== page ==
The importance of security intelligence
Effective IT security depends on skilled people, well-defined polices and processes, and a range of integrated technologies. As both the volume of cyber threats and the sophistication of attack methods continue to grow, security technology is critical in augmenting the human expertise necessary to successfully detect and respond to potentially damaging threats. Just as business intelligence has helped organisations sift through irrelevant data to find opportunities that may otherwise have remained unseen, security intelligence does much the same thing with cyber threat information. The main objective of security intelligence is to deliver the right information, at the right time, with the appropriate context, in order to significantly decrease the amount of time it takes to detect and respond to threats.
Security teams must be able to quickly evaluate threats to determine the level of risk, as well as whether an incident has occurred, and ensuring that analysts have as much information as possible enables them to react more efficiently. As such, when threats are detected – either via an enterprise’s vast array of sensors or through machine analytics – the role of security intelligence is to deliver actionable insight into potentially damaging threats, with supporting forensic data and contextually rich intelligence.
An effective security intelligence platform ideally enables streamlined workflow across each of the processes, delivering automation wherever possible. Discovery is the first step in detection and is the process of identifying those threats that could present risk. For example, if web traffic is coming from a country the organisation doesn’t normally do business with, that traffic could be communication from a new international customer, or it could be attack traffic. At this stage, it’s unknown whether it represents a threat or not. The process requires extracting those threats that require further analysis from the mass of forensic data through user and machine analytics. From there, the qualification process can begin. This critical step involves analysing the threat further to determine if it could present risk. When qualification is done well, threats representing risk are quickly identified as requiring additional analysis or response efforts. When qualification is done poorly, actual threats are missed, or teams spend the majority of their time chasing false positives.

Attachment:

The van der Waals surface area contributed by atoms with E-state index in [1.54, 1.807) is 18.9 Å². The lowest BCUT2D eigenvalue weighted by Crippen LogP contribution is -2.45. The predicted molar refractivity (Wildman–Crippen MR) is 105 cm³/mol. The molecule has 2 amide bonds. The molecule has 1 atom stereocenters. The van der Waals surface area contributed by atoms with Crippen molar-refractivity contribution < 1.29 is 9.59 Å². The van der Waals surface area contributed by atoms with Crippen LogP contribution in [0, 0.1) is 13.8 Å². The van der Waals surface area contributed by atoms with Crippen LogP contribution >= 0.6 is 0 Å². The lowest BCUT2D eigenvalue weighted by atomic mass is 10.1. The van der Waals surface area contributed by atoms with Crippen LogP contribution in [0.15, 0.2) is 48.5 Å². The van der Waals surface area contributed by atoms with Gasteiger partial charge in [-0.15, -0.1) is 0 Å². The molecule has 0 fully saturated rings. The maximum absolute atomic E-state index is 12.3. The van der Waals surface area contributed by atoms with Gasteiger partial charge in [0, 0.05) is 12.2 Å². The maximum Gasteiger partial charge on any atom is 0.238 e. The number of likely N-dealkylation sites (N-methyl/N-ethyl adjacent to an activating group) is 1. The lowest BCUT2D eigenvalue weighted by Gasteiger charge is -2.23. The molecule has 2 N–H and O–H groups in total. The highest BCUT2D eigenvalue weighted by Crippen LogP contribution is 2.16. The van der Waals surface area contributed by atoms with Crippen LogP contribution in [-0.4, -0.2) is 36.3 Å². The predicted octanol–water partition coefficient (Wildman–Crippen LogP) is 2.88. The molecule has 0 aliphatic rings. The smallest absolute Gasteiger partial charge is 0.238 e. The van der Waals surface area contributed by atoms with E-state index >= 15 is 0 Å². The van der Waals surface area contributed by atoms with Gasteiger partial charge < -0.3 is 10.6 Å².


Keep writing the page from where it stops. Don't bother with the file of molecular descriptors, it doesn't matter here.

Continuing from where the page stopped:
The outcome of the qualification step is determining whether the discovered threat is a false positive, doesn’t present risk and can be ignored, or likely presents risk and should be further investigated. If the outcome of the qualification process determines that a threat may present a risk, the security team can start the response process. It begins by conducting a deep investigation in order to understand the risk presented by the threat and determine if an incident exists. The outcome of this step is to determine whether the threat presents a risk; if an incident has occurred; and, if so, to initiate mitigation efforts.
The mitigation step is highly dependent on having sufficient knowledge about the root cause and impact of the threat, as well as the knowledge and skills to do something about it. It is a time-sensitive action, where security practitioners will benefit greatly by having an integrated and centralised view into all threat related activities, as well as streamlined cross-organisational collaboration capabilities, knowledge bases, and automated responses.
This final step is about recovery and involves performing post-mitigation efforts, such as eradicating the threat from the environment, performing any required incident/breach notifications, and performing root cause analysis to learn from the incident so that any future data breach can be managed and contained effectively.
To have the best possible chance of mitigating the threats that they face, financial organisations need to re-think their security strategies. The most effective course of action is to employ policies based on the principles of security intelligence, with the right technology. Not only will this approach help banks identify threats more quickly, it will also provide the deep network visibility required to help close the security gaps between silos. As breaches become inevitable, it’s essential that banks shift their focus from prevention to mitigation so that when – not if – they are attacked, hackers are stopped in their tracks before any damage has been done.